In the past few years, states have considered legislation that would require public pension plans to conduct financial stress testing. While we’ve mostly written about the Pew Research Center’s promotion of cash balance plans, Pew is also known for traveling to states and pushing for mandatory stress testing. The thing is, most public pension plans already conduct financial stress tests. Pew is campaigning for stress testing that biases the results against public pension plans, so they can push for changes that gut pensions.
Each year, actuaries for public pension plans determine what the actuarially required contribution (ARC) is for plans to maintain or achieve full funding. While contribution rates for employees and employers vary from plan to plan and are often fixed by law, this annual calculation of the ARC is itself a form of stress testing in which the plan looks at all of its financial variables and determines how much needs to be contributed to pay future benefits.
Financial stress testing is a fairly standard procedure conducted by the professionals who manage public pension funds. Stress testing examines a number of different possible scenarios in which investment returns are above or below the expected rate of return. This stress testing allows pension professionals to gauge the likelihood of achieving their expected rate of return and make the necessary adjustments. Pension plan managers use this assessment to adjust the expected rate of return, determine the actuarially required contributions, and set other policies.
Over the long term, investment returns typically revert to the mean; that is, if returns are really high for a few years, they are then likely to decline for a few years, and vice-versa. Long term investment results have much less variance than short term results. This is good for public pension plans, where the investments are made over the course of an employee’s career. The 20- or 30-year returns are what really matter for paying out pension benefits. When Pew comes to a state and pushes for mandatory financial stress testing, they fail to acknowledge that investments revert to the mean, thus creating biased results. Pew’s method of stress testing focuses on downside events only: times when the pension plan’s investment returns fall significantly below expectations. This effectively rigs the outcome because the plan is going to look bad if you are only considering worst case scenarios.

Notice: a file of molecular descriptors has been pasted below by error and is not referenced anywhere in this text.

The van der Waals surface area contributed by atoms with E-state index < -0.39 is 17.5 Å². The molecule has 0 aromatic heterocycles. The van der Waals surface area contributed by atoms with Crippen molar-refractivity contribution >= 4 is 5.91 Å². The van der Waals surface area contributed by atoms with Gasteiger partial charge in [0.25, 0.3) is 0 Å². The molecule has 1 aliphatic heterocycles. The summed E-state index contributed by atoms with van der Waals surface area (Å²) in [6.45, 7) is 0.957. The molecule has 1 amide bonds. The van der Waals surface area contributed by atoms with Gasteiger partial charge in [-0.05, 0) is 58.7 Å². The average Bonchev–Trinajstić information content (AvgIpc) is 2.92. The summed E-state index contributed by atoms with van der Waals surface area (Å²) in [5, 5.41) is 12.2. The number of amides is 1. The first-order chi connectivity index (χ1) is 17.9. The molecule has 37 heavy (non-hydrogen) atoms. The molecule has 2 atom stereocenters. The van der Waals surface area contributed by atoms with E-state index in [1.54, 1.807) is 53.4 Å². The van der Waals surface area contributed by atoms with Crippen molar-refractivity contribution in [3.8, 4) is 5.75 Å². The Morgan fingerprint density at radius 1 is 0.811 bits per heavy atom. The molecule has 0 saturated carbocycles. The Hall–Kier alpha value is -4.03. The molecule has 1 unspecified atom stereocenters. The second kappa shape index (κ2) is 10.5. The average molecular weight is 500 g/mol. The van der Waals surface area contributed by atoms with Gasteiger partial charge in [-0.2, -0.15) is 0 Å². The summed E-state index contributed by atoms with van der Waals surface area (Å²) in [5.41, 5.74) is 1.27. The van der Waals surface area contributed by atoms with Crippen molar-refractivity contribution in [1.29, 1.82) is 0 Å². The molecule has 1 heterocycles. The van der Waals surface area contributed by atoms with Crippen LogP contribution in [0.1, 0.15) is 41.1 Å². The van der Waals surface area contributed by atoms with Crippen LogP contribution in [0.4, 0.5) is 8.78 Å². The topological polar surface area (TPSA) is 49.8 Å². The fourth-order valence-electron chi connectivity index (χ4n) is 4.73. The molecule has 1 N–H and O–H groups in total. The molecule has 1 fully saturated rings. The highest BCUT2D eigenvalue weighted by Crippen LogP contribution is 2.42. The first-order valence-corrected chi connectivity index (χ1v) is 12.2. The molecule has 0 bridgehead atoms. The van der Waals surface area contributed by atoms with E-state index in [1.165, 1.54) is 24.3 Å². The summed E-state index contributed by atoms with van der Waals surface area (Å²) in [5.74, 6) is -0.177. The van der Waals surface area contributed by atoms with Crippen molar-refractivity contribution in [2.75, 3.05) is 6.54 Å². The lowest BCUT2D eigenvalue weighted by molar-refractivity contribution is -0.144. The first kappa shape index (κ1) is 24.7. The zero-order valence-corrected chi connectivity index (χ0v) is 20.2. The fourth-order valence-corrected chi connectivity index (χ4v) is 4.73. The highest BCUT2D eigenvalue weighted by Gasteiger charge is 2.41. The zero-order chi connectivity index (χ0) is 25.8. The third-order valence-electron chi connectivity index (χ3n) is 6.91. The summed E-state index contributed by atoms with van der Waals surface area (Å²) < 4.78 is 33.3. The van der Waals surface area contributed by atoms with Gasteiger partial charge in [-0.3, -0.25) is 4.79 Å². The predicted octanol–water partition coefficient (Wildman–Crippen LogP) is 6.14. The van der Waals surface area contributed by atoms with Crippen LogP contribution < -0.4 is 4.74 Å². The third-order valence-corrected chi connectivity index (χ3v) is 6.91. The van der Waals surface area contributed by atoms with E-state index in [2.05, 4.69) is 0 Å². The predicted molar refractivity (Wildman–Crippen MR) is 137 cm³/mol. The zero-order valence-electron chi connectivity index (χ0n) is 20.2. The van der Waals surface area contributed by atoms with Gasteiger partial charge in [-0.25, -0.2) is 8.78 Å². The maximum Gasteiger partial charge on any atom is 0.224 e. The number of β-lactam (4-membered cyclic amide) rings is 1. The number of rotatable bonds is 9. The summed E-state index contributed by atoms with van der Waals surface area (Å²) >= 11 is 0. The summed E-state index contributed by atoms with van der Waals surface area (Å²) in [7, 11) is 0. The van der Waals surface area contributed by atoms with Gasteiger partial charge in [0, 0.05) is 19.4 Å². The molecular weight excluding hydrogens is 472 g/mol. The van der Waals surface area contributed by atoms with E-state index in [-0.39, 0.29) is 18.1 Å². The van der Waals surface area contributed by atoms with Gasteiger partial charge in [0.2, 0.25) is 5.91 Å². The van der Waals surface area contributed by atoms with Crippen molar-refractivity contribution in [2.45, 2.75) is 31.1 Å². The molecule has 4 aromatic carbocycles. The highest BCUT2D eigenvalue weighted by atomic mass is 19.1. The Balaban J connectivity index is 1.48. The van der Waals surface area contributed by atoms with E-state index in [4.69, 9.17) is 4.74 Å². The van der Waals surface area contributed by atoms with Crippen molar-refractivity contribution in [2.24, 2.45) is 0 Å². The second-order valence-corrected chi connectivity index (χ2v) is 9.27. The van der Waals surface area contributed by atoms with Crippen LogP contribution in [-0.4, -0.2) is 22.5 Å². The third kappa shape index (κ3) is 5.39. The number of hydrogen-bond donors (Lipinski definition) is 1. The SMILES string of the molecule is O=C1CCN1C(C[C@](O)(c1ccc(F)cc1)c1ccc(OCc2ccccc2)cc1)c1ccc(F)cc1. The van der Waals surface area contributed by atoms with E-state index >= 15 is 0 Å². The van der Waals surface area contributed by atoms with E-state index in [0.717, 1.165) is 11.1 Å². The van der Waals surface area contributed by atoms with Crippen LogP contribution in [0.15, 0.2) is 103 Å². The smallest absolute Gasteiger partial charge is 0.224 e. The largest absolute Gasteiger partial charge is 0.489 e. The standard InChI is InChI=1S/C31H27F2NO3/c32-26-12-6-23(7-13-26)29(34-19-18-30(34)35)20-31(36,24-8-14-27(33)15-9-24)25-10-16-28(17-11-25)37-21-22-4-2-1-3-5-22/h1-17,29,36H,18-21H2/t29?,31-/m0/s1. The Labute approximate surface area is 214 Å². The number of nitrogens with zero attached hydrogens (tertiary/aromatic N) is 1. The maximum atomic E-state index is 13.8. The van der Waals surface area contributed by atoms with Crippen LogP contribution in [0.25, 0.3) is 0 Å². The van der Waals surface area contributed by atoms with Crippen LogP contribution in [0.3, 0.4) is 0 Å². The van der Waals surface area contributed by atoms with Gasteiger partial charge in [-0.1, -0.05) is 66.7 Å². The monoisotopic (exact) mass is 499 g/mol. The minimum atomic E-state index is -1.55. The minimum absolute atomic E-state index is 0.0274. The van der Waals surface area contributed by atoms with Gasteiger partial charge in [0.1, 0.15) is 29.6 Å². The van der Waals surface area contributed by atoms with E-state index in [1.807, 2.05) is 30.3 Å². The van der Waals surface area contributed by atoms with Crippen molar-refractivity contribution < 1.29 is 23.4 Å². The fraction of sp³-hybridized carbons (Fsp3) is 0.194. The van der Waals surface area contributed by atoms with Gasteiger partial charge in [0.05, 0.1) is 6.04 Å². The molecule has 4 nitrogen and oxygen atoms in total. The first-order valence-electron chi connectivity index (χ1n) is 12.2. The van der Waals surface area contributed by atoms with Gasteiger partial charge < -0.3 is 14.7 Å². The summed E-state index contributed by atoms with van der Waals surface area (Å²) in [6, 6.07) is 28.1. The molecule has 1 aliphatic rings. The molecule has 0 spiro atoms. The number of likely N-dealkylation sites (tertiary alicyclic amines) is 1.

While Pew may talk about the importance of making contributions to the pension plan, they always couple that with talk of cutting benefits. The reality is that fully funding the plan every year is the best thing a state can do to ensure its pension plan is fully funded and can withstand financial stress.
Pew also betrays their intentions by the way they go about promoting stress testing. Rather than working with public pension plans themselves, they go directly to state legislatures and push for state-mandated stress testing, even though stress testing is something pension plans already do. The Pew-backed, state-mandated financial stress testing is rigid and set up to produce a certain outcome. It is not the flexible testing conducted by plans themselves that takes into account current real-world factors.
Pew should be honest about their reasons for promoting mandatory stress testing. Pew’s stress testing method is designed to make public pension plans appear unsustainable, so Pew can push state legislatures to cut benefits by switching new workers to cash balance or hybrid retirement plans. Stress testing is a tool and like any tool, it matters how you use it. In the wrong hands, any tool can be dangerous, and Pew has proven this with the way they use financial stress testing.